Cold Hard Wonk

No sentiment but politics

The Last Boy Scout

Posted by JJ in Federal Elections, Strategic Planning, A House Divided, Trillium (Thursday January 5, 2006 at 6:20 pm)

Tough, sometimes, being Ontario. Perhaps no other province identifies itself as Canadian first and foremost, without requital. Fearful of a breakup of the country, strong talk about separatists always seems a prudent strategy to reassure Ontarians of one’s electoral credentials (that’s why those words are always delivered in English).

Which is the most interesting thing about the recent release of a new poll.

The poll shows the Tories ahead nationwide, but that may be nothing more than people roused from their Christmas stupor to pay attention to what was an excellent December campaign by the Conservatives and a lacklustre one by the Liberals. Now that the Liberals are putting out policy statements, they may well attract a few stragglers back into the fold.

The interesting thing isn’t the nationwide spread. It’s the movement apparent in the numbers in Quebec. There, the Conservatives have squeaked over 20%, apparently wholly at the expense of the Bloc Quebecois. The last time that happened, for perspective (even if Tory and Reform votes are combined), was in 1997, under the leadership of current Quebec Premier Jean Charest. For such a change to have taken place while the party is led by an Anglophone hailing from Toronto and Alberta is hard to understand.

If it’s not a terrible polling mistake, it points to a dramatic conclusion: that some soft-core Quebec nationalists see a viable political option in the federal Conservatives.

Remember, if you will, that the Bloc Quebecois emerged largely as a splinter group of Quebec conservatives, who had been successfully wooed by former Prime Minister Brian Mulroney. That some of their supporters might return to the fold at this point means a great deal for both Quebec and, perhaps more curiously, Ontario.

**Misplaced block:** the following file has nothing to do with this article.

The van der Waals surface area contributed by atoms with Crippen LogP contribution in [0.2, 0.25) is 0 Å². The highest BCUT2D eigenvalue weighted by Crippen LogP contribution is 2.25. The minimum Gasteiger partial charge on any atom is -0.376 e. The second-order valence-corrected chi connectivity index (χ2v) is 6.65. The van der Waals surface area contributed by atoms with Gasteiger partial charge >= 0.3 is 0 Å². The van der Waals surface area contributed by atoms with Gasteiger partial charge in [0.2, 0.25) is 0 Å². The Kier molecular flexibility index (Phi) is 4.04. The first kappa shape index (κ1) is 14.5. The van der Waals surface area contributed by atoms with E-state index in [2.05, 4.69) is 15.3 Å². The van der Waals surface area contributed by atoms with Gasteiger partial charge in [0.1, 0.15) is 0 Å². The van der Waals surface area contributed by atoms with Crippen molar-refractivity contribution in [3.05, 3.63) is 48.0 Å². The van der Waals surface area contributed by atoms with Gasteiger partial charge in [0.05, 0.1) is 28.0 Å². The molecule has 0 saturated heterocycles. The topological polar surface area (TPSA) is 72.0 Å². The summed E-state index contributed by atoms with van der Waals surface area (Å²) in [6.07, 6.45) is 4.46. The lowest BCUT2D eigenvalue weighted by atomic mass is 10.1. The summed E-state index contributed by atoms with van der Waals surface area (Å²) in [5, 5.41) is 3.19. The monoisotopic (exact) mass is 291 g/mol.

In Quebec, it raises the prospect of three-way races in which the Liberals will no longer stand as the natural alternative to the BQ. The Liberals will no longer be able to take their position in Quebec for granted, and must quickly refocus their campaign in that province if this poll represents a real trend.

But the effect on Ontario will be just as politically interesting. In a province where obstinate (and often heartless) attacks on sovereigntists prove the leader worthy of Canada, the emergence of legitimacy for a second party in that province could throw political choice into chaos. Ontarians fighting for their vision of Canada (as surely as they swarmed buses for Montreal in 1995) will suddenly be offered more than one way to fight.

Will they trust Conservatives to preserve national unity? Will they fear Conservatives’ policy of renegotiating relationships between the federal government and the provinces? If the former, it may support this poll’s movement towards the Liberals. If the latter, it may reverse the poll without the Liberals’ lifting a finger.

Hard to gauge. But the truth is, given that outcome, Harper, too, could stand to refocus his efforts in these two provinces. Because however they vote, Ontarians will be want to believe that they’re doing their duty to Crown and Country.

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